Nancy's legacy.

tmb hats off to nancyThe decision to name Western Sydney's new airport, due to open in 2026, after the late pioneering aviator Nancy-Bird Walton, (Qantas Airbus A380 VH-OQA also bears her name), should do no harm to the aviation industry's efforts to get more women into the cockpit.

This is a cause close to the heart of Qantas boss Alan Joyce, who, under the aptly named Nancy-Bird Walton initiative, has committed to a goal of at least 50 per cent women in its pilot cadet intake in a decade's time.

(Source: Flight International March 12, 2019)

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tmb nancy bird newtonBorn in Kew, New South Wales, Australia on October 16, 1915 as Nancy Bird, she wanted to fly almost as soon as she could walk. As a teenager during the Depression in Australia, Nancy Bird found herself in the same position as many other children of the time, leaving school at 13 to assist her family.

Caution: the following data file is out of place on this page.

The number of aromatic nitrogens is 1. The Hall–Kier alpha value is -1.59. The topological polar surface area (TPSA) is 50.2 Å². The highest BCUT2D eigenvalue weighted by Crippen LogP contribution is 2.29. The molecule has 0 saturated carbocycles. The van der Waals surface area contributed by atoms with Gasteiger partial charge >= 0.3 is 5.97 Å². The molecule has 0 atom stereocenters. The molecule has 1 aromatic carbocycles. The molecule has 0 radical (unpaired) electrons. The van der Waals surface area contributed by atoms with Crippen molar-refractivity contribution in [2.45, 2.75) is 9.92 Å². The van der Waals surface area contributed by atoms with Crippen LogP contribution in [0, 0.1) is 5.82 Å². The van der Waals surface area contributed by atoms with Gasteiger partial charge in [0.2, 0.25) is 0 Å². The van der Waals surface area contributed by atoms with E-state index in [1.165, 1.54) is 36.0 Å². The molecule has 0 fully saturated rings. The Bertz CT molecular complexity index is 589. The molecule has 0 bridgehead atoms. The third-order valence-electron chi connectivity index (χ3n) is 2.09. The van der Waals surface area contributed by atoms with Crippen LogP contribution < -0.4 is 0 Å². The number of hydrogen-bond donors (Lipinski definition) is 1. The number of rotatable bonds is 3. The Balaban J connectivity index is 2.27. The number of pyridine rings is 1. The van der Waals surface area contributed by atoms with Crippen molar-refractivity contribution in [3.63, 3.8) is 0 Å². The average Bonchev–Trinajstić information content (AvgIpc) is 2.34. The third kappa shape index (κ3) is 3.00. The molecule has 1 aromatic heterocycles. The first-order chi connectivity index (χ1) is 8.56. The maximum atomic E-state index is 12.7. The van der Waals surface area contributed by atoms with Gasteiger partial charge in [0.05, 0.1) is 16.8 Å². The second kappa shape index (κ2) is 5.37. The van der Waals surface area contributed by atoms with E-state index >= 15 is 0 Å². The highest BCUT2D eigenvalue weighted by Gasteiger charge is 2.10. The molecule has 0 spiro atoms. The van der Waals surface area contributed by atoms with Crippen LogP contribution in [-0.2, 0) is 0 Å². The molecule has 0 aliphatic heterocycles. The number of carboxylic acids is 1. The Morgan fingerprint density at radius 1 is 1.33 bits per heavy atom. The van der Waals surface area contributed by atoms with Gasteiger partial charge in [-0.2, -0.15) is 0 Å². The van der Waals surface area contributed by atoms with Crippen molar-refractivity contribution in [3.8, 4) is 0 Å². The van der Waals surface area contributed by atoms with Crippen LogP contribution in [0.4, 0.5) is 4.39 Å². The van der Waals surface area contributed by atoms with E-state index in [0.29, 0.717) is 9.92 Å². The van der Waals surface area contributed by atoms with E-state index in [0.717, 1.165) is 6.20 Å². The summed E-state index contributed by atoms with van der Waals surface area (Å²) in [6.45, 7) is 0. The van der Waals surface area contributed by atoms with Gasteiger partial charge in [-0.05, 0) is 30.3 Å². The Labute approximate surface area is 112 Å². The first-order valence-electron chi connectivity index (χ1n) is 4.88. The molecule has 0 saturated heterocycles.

In 1933, at the age of 18, her passion drove her to take flying lessons. Sir Charles Kingsford Smith, who was the first man to fly across the mid-Pacific, had just opened a pilots' school near Sydney, and she was among his first pupils. Most women who learned to fly did so for recreation, but Nancy planned to fly for a living.

(Source: wikipedia.org)

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